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Oil glut spurs storage demand for supertankers
[LONDON] Some of the world's largest oil traders have this week hired supertankers to store crude at sea, marking a milestone in the build-up of the global glut.
Trading firms including Vitol, Trafigura and energy major Shell have all booked crude tankers for up to 12 months, freight brokers and shipping sources told Reuters.
They said the flurry of long-term bookings was unusual and suggested traders could use the vessels to store excess crude at sea until prices rebound, repeating a popular 2009 trading gambit when prices last crashed.
The more than 50 per cent fall in spot prices now allows traders to make money by storing the crude for delivery months down the line, when prices are expected to recover.
The price of Brent crude is now around US$8 a barrel higher for delivery at the end of 2015, with its premium rising sharply over spot prices this week due to forecasts for a large surplus in the first half of this year, in a market structure known as contango.
While major energy traders will often hire vessels for long periods as part of their day-to-day operations, industry sources said the fixtures booked in the last week had the option to hold oil in storage. Some could still be used for conventional oil transportation.
Vitol, the world's largest independent oil trader, has booked the TI Oceania Ultra Large Crude Carrier, a 3 million barrel capacity mega-ship that is one of the biggest ocean going vessels in the world by dead weight tonnage (DWT).
The fixture lists, provided to Reuters by tanker brokers and oil traders, also showed Vitol has booked the 2 million barrel Maran Corona Very Large Crude Carrier (VLCC), while Swiss-based trader Trafigura has hired at least one VLCC, the Nave Synergy. Shell has taken two VLCCs, the Xin Run Yang and Xin Tong Yang, the lists showed.
Vitol, Trafigura and Shell all declined to comment.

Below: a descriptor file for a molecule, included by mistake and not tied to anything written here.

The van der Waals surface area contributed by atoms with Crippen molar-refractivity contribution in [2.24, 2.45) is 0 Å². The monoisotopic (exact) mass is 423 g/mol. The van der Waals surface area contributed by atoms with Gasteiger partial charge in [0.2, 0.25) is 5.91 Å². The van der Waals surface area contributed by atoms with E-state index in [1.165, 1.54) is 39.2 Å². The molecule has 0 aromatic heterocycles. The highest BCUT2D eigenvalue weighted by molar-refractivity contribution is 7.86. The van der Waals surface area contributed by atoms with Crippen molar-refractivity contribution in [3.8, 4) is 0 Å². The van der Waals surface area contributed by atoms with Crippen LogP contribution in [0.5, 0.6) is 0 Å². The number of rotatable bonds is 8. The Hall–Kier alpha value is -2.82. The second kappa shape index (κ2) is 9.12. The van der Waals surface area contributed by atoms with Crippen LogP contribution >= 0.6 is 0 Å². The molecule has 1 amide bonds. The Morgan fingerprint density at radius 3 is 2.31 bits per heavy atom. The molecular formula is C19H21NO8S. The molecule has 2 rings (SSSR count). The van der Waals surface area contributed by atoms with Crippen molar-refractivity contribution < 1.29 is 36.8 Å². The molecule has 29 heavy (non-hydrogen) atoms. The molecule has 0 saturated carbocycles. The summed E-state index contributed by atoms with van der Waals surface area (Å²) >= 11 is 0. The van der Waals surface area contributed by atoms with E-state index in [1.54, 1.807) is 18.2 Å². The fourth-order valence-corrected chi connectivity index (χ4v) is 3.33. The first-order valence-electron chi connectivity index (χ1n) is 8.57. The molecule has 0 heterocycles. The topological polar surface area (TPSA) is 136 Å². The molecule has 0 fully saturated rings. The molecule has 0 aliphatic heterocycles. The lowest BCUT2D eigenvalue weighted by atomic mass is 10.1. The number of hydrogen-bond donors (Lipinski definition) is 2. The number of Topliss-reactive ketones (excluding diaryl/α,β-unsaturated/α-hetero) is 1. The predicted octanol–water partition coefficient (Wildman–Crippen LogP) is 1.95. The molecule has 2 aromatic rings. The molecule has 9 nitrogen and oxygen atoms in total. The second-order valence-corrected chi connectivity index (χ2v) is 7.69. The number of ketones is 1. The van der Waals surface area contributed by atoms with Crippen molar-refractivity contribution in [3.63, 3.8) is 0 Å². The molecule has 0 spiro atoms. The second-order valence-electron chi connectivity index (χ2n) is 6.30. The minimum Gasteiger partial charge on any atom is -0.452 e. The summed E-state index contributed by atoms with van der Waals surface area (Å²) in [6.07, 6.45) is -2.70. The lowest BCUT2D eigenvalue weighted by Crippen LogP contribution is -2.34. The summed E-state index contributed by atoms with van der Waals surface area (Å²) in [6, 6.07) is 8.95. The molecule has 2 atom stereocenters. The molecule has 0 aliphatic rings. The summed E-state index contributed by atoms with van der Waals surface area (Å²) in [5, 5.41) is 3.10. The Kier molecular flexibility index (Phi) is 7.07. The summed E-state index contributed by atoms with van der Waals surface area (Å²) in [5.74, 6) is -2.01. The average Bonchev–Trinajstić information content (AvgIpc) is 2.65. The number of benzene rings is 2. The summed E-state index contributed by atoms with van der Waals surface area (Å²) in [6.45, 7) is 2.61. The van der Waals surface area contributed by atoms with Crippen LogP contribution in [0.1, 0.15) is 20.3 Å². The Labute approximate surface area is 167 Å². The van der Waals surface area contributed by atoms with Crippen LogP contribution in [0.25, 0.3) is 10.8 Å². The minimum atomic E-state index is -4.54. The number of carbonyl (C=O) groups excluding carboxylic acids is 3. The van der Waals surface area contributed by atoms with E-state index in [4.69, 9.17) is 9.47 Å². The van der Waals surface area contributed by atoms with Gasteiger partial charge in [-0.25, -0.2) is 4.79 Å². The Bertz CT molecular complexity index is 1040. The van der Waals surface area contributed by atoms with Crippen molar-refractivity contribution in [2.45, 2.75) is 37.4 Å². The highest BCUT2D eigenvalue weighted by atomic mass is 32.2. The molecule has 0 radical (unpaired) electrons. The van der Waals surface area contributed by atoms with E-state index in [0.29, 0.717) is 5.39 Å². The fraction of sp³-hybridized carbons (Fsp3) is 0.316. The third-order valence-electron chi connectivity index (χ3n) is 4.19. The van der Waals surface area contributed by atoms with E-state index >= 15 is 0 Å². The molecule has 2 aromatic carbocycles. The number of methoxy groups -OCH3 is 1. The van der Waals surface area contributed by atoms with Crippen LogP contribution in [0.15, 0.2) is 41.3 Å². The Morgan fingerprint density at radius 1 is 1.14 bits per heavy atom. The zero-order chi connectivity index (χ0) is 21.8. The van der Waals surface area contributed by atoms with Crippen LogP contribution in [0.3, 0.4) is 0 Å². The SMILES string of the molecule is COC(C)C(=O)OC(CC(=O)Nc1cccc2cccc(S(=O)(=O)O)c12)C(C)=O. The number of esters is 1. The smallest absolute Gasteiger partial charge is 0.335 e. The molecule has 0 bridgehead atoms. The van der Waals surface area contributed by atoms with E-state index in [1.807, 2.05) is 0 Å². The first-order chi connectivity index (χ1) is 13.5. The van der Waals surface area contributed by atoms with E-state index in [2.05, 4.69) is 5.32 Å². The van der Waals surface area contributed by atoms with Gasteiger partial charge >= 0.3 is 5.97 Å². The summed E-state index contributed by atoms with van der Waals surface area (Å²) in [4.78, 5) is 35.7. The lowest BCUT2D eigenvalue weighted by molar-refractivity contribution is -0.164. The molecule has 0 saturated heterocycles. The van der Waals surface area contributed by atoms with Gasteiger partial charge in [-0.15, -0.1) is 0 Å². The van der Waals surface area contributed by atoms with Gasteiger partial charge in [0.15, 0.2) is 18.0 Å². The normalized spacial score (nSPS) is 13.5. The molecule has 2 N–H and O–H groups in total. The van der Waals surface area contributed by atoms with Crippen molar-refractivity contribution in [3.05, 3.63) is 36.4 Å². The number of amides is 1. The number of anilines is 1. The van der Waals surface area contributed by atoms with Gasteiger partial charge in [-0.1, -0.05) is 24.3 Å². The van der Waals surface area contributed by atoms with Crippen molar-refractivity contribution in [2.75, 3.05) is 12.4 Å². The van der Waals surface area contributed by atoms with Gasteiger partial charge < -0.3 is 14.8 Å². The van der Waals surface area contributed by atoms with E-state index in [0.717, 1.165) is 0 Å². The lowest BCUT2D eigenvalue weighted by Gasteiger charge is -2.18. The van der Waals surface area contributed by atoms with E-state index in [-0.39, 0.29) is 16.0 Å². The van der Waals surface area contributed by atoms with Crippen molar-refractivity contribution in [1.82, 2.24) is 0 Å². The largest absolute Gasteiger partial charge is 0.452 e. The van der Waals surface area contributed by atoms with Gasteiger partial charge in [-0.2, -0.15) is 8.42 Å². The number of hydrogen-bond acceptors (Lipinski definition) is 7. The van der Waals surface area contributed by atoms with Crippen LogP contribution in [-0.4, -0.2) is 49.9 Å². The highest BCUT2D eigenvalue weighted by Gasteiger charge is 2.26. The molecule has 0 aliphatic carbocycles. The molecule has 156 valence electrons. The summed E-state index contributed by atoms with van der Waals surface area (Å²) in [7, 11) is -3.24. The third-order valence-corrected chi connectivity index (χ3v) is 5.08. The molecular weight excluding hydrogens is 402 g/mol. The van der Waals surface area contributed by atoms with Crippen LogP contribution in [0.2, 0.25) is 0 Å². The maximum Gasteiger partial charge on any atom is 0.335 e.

The shipping lists indicate the trading firms have been able to hire the VLCCs for less than US$40,000 a day - well below spot rates closer to US$97,000 a day, the highest in years, which had so far put off many oil traders.
The lower rate has been possible to arrange, brokers said, by agreeing to take some older and less fuel-efficient vessels for up to 12 months. "In 2009 freight rates were extremely low and owners were willing to put their ships out on charter in order to mitigate weak spot rates," said Christian Waldegrave at leading tanker owner Teekay. "In a rising freight market, such as we are in now, I would think that owners would be more hesitant to fix out their ships on time charter unless they felt strongly that rates were about to decline." Initial indications are around 12-15 million barrels of floating storage have been booked so far. In 2009 at least 100 million barrels of oil ended up being stored at sea.
Shipping sources said more oil traders have also been making enquiries in the past week.
Analysts at JBC Energy in Vienna said floating storage, while a sign of an oversupplied market, may provide some temporary support for oil prices in the coming weeks now that traders were able to move crude on to tankers. "This will not only release some pressure on front-end prices, but also allow for the physical market to clear somewhat," JBC Energy said in a note. "The physical market could also turn temporarily supportive over the coming months thanks to the balancing effect of floating storage."